Note that these services go by different names in different places. If your Medicaid office doesn’t recognize the term you use, see if they know anything about a “Cash and Counseling,” “Consumer Directed Care” or “Personal Choices” program.
If your state’s program does allow family caregivers as one of the options eligible for payment, you’ll need to follow a few steps to start getting paid:
Contact your local LTSS program about your interest in their services
Have a doctor confirm that your parent needs in-home care at the level the program requires
Provide evidence that you can legally work in the U.S. and are physically capable of the job (you may need to have blood work and/or a physical done)
Based on the level of care your doctor says your loved one needs, the program will determine a certain number of hours per week they require care. You can receive an hourly amount for the number of hours determined.
If your loved one is either a veteran themselves or the spouse of a veteran, then you may have access to additional resources that can help.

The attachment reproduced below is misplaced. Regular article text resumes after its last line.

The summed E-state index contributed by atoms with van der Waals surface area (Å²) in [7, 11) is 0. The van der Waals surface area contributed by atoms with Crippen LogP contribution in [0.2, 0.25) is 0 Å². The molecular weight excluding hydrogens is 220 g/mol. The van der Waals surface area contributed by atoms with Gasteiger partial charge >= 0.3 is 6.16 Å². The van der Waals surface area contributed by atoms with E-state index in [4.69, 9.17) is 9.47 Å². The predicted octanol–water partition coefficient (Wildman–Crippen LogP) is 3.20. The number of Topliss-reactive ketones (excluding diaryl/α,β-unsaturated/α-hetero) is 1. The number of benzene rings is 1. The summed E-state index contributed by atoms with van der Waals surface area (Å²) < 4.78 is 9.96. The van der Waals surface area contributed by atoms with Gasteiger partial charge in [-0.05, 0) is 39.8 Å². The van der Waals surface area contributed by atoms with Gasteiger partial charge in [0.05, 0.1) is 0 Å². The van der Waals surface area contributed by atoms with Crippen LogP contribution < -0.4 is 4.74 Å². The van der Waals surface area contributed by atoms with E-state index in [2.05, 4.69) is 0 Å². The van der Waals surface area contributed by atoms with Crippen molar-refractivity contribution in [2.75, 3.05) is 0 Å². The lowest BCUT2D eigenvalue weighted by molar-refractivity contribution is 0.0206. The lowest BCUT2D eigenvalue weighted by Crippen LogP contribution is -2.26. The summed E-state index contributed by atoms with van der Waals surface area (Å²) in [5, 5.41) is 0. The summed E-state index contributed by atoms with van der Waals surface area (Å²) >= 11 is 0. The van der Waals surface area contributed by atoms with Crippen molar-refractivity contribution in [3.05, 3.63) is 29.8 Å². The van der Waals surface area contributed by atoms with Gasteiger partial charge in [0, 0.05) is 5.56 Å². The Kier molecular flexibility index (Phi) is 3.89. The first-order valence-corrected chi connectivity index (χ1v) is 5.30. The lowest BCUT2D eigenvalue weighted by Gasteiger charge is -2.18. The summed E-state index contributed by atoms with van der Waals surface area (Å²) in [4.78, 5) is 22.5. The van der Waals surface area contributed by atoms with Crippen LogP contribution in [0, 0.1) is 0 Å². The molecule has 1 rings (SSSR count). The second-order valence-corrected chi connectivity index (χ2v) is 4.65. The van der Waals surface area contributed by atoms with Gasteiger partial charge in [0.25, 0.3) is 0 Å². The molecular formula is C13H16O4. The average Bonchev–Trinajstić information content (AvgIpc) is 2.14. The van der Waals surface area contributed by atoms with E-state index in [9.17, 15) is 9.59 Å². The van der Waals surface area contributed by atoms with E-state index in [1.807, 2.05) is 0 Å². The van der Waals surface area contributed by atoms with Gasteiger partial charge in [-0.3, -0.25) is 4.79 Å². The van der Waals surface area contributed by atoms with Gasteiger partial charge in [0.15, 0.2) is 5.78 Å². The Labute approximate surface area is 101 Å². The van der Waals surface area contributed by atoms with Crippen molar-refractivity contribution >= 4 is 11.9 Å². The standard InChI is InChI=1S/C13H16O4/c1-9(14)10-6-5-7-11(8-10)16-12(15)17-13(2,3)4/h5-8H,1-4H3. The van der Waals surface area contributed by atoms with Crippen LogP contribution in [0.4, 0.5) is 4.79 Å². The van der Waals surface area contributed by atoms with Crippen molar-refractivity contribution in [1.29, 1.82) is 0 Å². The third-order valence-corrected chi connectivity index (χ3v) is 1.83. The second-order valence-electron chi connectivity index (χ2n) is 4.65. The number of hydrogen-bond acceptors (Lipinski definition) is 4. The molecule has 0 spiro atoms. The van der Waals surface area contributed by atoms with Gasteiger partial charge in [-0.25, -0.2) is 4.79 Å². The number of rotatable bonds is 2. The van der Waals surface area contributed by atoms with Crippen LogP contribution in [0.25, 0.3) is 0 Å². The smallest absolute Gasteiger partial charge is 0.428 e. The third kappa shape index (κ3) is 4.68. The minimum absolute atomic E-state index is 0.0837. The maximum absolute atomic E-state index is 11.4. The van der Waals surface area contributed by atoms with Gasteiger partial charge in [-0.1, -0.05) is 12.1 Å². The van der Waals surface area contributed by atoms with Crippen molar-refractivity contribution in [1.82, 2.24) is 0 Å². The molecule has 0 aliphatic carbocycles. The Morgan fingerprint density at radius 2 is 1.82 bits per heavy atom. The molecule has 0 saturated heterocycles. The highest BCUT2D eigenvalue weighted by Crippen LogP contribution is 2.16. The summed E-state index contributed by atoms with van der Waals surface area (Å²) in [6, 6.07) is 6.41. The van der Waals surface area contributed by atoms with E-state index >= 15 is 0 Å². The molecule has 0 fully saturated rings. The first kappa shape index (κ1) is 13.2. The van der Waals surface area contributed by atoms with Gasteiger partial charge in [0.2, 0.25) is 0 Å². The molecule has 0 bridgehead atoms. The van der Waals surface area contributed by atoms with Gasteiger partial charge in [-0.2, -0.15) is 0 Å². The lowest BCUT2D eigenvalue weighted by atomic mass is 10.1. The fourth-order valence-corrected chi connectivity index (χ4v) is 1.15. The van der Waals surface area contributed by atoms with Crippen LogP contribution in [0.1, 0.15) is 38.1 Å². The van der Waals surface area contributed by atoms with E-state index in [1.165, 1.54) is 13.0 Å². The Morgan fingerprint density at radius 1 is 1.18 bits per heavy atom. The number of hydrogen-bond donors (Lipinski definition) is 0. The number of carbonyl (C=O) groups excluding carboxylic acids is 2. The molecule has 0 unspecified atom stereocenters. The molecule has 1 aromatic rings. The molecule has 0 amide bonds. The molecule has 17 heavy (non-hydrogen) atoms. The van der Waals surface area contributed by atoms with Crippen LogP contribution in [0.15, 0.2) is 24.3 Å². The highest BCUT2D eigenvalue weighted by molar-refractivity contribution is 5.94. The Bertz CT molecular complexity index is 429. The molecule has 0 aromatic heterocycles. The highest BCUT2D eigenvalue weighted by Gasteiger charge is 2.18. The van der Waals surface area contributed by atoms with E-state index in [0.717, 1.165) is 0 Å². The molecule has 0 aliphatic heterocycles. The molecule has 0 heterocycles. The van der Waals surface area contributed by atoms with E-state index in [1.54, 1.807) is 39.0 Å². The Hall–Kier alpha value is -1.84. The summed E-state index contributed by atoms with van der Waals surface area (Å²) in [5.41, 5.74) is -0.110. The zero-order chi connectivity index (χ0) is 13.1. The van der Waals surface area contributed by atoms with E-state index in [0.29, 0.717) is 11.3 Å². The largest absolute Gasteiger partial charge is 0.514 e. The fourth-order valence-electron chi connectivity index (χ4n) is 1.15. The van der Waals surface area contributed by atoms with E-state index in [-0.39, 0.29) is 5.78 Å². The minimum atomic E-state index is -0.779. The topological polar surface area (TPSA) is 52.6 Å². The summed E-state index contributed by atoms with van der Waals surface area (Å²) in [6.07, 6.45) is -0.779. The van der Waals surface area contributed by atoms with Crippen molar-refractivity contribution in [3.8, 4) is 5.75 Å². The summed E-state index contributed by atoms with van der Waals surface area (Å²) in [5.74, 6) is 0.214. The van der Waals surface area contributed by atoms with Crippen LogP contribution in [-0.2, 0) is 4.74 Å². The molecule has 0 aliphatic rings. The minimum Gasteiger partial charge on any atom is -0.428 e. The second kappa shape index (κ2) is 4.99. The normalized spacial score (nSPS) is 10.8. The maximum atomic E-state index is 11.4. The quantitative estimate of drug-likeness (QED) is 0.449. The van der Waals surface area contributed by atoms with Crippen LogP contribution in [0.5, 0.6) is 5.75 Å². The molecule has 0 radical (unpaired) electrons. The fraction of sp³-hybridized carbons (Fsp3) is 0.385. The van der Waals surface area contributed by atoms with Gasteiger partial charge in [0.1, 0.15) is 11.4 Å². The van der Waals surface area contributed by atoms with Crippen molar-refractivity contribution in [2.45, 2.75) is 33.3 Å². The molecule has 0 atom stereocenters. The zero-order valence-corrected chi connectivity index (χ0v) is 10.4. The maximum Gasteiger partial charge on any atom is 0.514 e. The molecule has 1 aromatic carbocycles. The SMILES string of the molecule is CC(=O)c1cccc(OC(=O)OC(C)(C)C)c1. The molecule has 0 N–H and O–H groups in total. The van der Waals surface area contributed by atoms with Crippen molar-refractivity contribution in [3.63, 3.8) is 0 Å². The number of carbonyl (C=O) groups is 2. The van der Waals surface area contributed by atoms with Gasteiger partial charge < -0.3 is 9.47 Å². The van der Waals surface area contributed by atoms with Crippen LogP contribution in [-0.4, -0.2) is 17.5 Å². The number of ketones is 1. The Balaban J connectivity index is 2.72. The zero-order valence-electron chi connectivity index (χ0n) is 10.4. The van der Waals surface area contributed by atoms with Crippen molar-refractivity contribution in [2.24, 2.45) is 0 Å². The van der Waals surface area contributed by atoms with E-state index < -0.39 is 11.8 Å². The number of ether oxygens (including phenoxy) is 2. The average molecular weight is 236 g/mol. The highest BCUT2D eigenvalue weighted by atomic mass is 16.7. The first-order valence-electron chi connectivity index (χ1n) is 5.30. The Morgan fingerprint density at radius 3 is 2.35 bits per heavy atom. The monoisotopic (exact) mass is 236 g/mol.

Veteran’s Aid and Attendance
The Aid and Attendance benefit is another important resource for senior veterans and their spouses. For any senior that requires regular assistance for a number of ADLs, the benefit can provide up to $1,830 per month (or $2,930 for two people). The amount can be put toward the long-term care option of their choice, including paying for family caregivers.
Veteran Home and Community-Based Services
The VA has their own version of the consumer-directed care programs Medicaid offers in some states. In the interest of giving veterans more control over their care and keeping them from having to move to a nursing home if there’s an alternative, these programs provide veteran seniors with a monthly stipend to cover the cost of the type of long-term care they choose.
For either type of veteran service, find your local Benefits Office using the VA’s facility locater. Talk to the staff there to gain a clearer picture of what resources are available and whether your parent qualifies for them. If they do, your next step will be to make the case for the level of care your loved one needs. Provide a doctor’s report stating that they need in-home care and you may also want to describe the type of tasks you help them with each day.
You may be able to write-off some of the expenses for:
Home modifications to make your house more accessible
The cost of transportation to and from doctor’s offices
Talk to your accountant to see what you qualify for and start keeping track of your mileage and hanging onto receipts for the expenses you can take as deductions.